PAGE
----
Developmental Psychology

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Babies who are only four months old have a sense of humour, suggests research that was to have been presented to our Developmental Psychology Section's annual conference today.
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Engaging in fantasy play could benefit creative thinking in children suggests a study presented today at the British Psychological Society's Developmental Psychology Section annual conference.

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Children understand the risks of approaching an angry dog but they are unaware that they should show the same caution around frightened dogs says a study presented to the British Psychological Society's Developmental Psychology Section's annual conference today.

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Can we form memories when we are very young? Humans and non-humans alike show an “infantile amnesic period” – we have no memory of anything that happens during this time (usually up to age three or four in humans) which might suggest we can’t form very early memories.

But of course it might be that we can form memories in these early years, it’s just that they are later forgotten.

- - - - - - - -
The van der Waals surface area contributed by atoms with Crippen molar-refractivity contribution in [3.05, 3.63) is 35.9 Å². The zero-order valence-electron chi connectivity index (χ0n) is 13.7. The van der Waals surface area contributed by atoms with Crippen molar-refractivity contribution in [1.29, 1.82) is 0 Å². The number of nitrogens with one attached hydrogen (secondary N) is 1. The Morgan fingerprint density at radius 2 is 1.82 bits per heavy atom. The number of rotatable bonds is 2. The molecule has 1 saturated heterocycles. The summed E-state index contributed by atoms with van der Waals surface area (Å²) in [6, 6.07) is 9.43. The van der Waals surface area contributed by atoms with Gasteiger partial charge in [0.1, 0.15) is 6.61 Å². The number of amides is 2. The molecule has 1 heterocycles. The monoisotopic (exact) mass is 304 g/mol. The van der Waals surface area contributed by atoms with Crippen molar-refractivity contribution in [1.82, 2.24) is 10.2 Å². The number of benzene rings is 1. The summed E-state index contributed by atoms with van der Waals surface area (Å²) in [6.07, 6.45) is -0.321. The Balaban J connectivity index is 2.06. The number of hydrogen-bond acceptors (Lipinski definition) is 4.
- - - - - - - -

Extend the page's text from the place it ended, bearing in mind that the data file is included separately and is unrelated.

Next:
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Gossiping is a serious business because it helps us keep track of who to trust and who to avoid.

To count as proper gossip, you have to give someone else new information about a third-party. That’s effectively what’s happening when a friend begins a sentence: “You wouldn’t believe what [insert name] did the other day …” – their anecdote is giving you precious information about the reputations of the people involved. J

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The evolution of children’s rights and the landscape of the child in 20th-century Britain are among the subjects to be discussed at the latest of our popular Stories of Psychology events.

‘With Childhood in Mind’ will take place in London on Thursday 6 October 2016.

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Today is the last chance to take advantage of a discounted rate for our 2016 Developmental Psychology Section annual conference in Belfast (14 to 16 September).